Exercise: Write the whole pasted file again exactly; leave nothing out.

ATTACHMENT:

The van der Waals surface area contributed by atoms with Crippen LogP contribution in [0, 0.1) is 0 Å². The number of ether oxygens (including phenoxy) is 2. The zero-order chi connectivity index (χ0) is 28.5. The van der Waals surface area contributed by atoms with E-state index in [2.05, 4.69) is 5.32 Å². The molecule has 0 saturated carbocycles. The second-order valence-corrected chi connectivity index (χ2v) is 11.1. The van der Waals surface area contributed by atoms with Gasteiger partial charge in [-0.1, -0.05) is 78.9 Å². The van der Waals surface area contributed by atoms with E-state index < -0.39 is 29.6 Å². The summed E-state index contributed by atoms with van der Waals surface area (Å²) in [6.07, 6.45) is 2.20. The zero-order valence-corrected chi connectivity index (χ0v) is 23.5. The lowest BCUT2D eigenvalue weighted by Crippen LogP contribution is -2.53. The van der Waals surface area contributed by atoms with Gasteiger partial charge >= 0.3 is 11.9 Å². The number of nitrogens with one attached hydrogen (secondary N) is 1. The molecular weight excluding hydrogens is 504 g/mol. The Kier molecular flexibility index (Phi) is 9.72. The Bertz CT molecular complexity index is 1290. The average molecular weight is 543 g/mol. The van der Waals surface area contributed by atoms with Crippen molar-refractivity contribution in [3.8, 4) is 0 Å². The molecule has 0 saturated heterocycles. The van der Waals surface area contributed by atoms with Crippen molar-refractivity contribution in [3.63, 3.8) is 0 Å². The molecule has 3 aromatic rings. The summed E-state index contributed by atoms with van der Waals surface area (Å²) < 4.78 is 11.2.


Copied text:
The van der Waals surface area contributed by atoms with Crippen LogP contribution in [0, 0.1) is 0 Å². The number of ether oxygens (including phenoxy) is 2. The zero-order chi connectivity index (χ0) is 28.5. The van der Waals surface area contributed by atoms with E-state index in [2.05, 4.69) is 5.32 Å². The molecule has 0 saturated carbocycles. The second-order valence-corrected chi connectivity index (χ2v) is 11.1. The van der Waals surface area contributed by atoms with Gasteiger partial charge in [-0.1, -0.05) is 78.9 Å². The van der Waals surface area contributed by atoms with E-state index < -0.39 is 29.6 Å². The summed E-state index contributed by atoms with van der Waals surface area (Å²) in [6.07, 6.45) is 2.20. The zero-order valence-corrected chi connectivity index (χ0v) is 23.5. The lowest BCUT2D eigenvalue weighted by Crippen LogP contribution is -2.53. The van der Waals surface area contributed by atoms with Gasteiger partial charge >= 0.3 is 11.9 Å². The number of nitrogens with one attached hydrogen (secondary N) is 1. The molecular weight excluding hydrogens is 504 g/mol. The Kier molecular flexibility index (Phi) is 9.72. The Bertz CT molecular complexity index is 1290. The average molecular weight is 543 g/mol. The van der Waals surface area contributed by atoms with Crippen molar-refractivity contribution in [3.8, 4) is 0 Å². The molecule has 0 saturated heterocycles. The van der Waals surface area contributed by atoms with Crippen molar-refractivity contribution in [3.63, 3.8) is 0 Å². The molecule has 3 aromatic rings. The summed E-state index contributed by atoms with van der Waals surface area (Å²) < 4.78 is 11.2.